This transcript has been edited for clarity.
Matthew A. Sparks, MD: Welcome to Medscape InDiscussion. I'm Dr Matthew Sparks. Today, we'll be talking about xenotransplantation. Xenotransplantation has gained significant ground in recent months. How are porcine kidneys being produced? What will a potentially unlimited supply of carefully crafted pig kidneys for transplantation do for the cost and for the abundance of transplantation? And what do practitioners in adjacent sectors of the healthcare industry need to know about patients who receive a kidney xenotransplant? With me to answer some of these important questions is Dr Vineeta Kumar. She is the lead nephrologist for the living kidney donor and incompatible solid organ kidney transplant programs at the University of Alabama at Birmingham, or UAB. Her areas of expertise include kidney transplantation, living kidney donation, incompatible kidney transplant, kidney pair donation, and cardiovascular outcomes after kidney transplantation. Welcome, Vineeta.
Vineeta Kumar, MD: Delighted to be here, Dr Sparks. Thank you for having me.
Sparks: How did you get into the field of nephrology and in particular, transplantation?
Kumar: I'm a major nerd. I love detail. I love knowing things about my patients. I love the medicine of kidney dysfunction. It was a very easy choice to make to delve deeper into patients with kidney disease and restore their kidney function, and live a longitudinal journey with patients who have lost and gained their health multiple times throughout their life. Kidney patients, I think, are inspiring. They are humbling, and they refuel me and give me purpose. I wouldn't think about doing anything else.
Sparks: I don't do transplant nephrology. I chose a little bit of a different career path, but I've had so much admiration for transplant nephrology, and now it is even more exciting than ever. There are a lot of bold proclamations on where we're heading with transplantation, especially with the Advancing American Kidney Health Initiative. Can you tell us a little bit about what the goals are for the future of transplantation? Obviously, there are not enough organs. Where are we currently, how long is the waiting list, and what do we need? And then we'll talk a little bit about xenotransplantation.
Kumar: The fundamental thing we're facing with transplantation is that we know it is the gold standard for anybody with kidney failure, and for most patients with kidney failure in terms of quality of life and life giving, and yet we are not able to transplant most patients. With the Kidney Health Initiative, a big part of it's mission is to address this demand issue and increase the supply.
Sparks: One of the bold proclamations is that 80% of patients who start on kidney replacement therapy either do it at home or via transplantation. And we are far from that right now. And the other is to increase the number of kidney transplants that are done and decrease the number of discarded organs. How many transplants are done in a year in the United States?
Kumar: Excellent question. Very broadly, there are about 100,000 patients on the kidney transplant waiting list at the present time. And between all deceased and living donor kidney transplants, we do about 15,000 transplants a year. Woefully low. And more patients are added to the list every year than patients who have received a transplant, which is another truth we really need to confront and contend with.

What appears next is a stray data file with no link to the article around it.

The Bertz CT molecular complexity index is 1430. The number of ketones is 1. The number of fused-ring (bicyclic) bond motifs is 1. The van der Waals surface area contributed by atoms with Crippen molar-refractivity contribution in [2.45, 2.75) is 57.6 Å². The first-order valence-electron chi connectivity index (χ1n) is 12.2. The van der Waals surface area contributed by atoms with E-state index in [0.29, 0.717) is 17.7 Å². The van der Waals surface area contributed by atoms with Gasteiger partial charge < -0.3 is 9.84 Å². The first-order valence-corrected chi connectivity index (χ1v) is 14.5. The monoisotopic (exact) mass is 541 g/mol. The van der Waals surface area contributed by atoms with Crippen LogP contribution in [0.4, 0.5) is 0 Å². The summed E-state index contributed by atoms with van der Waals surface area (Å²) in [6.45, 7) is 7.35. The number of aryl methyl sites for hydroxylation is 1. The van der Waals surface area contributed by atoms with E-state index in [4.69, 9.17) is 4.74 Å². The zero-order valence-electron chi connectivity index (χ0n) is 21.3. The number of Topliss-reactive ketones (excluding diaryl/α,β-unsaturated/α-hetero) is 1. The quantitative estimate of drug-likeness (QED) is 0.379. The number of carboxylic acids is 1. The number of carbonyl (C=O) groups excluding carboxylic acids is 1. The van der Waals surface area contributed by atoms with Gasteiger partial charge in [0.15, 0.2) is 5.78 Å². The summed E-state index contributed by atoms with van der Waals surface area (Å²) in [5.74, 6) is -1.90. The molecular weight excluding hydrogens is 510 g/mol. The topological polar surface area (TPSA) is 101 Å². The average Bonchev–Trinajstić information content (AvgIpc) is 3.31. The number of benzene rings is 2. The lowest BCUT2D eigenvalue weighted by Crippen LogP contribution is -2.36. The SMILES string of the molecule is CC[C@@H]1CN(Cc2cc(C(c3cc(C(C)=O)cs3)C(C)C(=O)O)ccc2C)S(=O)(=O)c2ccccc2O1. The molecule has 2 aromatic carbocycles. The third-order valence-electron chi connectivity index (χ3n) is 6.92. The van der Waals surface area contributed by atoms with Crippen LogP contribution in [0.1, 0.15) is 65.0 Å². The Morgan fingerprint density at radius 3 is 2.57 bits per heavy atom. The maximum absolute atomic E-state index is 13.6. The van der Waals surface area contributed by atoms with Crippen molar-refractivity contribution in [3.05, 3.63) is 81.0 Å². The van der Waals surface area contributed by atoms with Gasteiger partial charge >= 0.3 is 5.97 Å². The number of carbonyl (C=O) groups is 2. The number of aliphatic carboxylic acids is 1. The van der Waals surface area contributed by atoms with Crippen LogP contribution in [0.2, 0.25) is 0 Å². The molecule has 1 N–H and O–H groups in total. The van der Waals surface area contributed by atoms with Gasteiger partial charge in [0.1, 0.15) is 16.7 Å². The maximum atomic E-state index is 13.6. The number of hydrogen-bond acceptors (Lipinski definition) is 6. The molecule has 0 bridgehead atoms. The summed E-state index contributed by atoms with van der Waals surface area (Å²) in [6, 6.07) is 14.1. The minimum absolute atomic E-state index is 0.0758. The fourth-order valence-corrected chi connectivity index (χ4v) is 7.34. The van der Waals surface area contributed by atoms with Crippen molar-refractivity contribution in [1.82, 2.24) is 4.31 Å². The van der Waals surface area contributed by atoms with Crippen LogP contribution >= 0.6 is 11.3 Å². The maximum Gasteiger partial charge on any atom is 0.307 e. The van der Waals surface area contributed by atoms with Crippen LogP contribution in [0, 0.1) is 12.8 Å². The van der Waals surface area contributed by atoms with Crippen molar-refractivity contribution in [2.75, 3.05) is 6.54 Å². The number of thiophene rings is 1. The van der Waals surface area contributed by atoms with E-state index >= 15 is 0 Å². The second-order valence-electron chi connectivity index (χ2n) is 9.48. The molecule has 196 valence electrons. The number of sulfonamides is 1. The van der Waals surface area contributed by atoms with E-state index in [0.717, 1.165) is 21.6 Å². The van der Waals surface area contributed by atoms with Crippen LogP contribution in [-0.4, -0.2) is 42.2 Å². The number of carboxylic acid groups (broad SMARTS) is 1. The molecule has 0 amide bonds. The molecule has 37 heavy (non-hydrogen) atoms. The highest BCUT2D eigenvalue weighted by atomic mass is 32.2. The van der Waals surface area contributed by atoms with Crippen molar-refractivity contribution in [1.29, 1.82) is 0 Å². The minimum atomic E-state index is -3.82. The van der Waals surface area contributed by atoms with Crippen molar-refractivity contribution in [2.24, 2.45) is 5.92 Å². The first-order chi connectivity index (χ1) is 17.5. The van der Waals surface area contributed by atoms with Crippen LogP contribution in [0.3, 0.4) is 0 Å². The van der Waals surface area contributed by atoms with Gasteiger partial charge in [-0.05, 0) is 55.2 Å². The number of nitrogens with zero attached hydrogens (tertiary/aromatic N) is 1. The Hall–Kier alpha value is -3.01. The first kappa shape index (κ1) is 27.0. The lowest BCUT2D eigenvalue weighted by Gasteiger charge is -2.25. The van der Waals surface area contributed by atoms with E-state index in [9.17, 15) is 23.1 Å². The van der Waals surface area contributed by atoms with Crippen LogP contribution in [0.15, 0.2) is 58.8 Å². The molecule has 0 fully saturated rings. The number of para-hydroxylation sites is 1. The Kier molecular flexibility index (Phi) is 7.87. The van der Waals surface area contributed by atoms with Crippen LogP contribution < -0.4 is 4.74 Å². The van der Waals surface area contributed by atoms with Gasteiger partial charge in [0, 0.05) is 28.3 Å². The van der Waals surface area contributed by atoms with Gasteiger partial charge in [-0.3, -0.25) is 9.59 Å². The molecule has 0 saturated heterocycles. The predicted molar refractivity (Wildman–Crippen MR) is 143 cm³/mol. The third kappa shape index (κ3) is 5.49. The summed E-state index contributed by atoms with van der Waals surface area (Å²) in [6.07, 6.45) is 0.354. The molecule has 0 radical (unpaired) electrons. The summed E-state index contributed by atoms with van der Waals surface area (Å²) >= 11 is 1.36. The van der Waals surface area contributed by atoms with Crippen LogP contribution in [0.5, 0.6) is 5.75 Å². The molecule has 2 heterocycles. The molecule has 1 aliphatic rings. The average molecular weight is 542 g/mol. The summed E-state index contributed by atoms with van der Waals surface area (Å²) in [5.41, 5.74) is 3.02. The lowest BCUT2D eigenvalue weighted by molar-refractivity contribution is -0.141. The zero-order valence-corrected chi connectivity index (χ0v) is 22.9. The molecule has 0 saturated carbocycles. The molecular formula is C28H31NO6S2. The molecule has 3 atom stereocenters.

Sparks: That brings us to this discussion on xenotransplantation. Xenotransplantation, just for our listeners, refers to transplant of an organ from another species. In this case, we're talking about a pig. What were the biggest barriers we were facing up until the publication of your paper in the American Journal of Transplantation?
Kumar: Phenomenal question. What were the barriers if kidney xenotransplantation was conceived as early as 1906 when the first recorded xenotransplantation happened? Why are we still here after over a hundred years?
Sparks: Let me get that right. 1906.
Sparks: Oh, my.
Kumar: Dr Mathieu Jaboulay was the surgeon, and the first recorded solid organ xenotransplant procedure was at that time. The one fascinating thing I love about the story is that he was the mentor and teacher to Alexis Carrel, the Nobel Prize laureate who did all the work on vascular anastomosis. The fascinating part of the story is that when he did this transplant, the source organ was from a pig. The kidney was put in the right arm of a 48-year-old woman. After the anastomosis was done, he would examine the left antecubital space every day. On day 3, the anastomosis was thrombosed, and he thought it was just his terrible surgical technique. He repeated this experiment a second time. It turns out now that we know it was actually an immunologic process — a rejection process that led to what we call thrombotic microangiopathy and the clotting of that blood vessel.
Sparks: One of the major barriers was this really robust response the human body had to this pig kidney that basically rendered it nonfunctional in a very short time after implantation, so it was nothing to do with this technique. What was it about the pig kidney that made it incompatible when placed into a human?
Kumar: In the early days, it was thought there was something about the pig itself. So in later days, they used baboons, or nonhuman primates, thinking they were closer to human physiology. Goats and other various animals were also used. And every time, it was the thought that the clotting process was the big Achilles heel. It turns out that the reason why humans react to nonhuman primate organs or other xenotransplated organs, or other animal organs, is because we have a naturally occurring antibody we make to a protein or antigen that is from an animal source.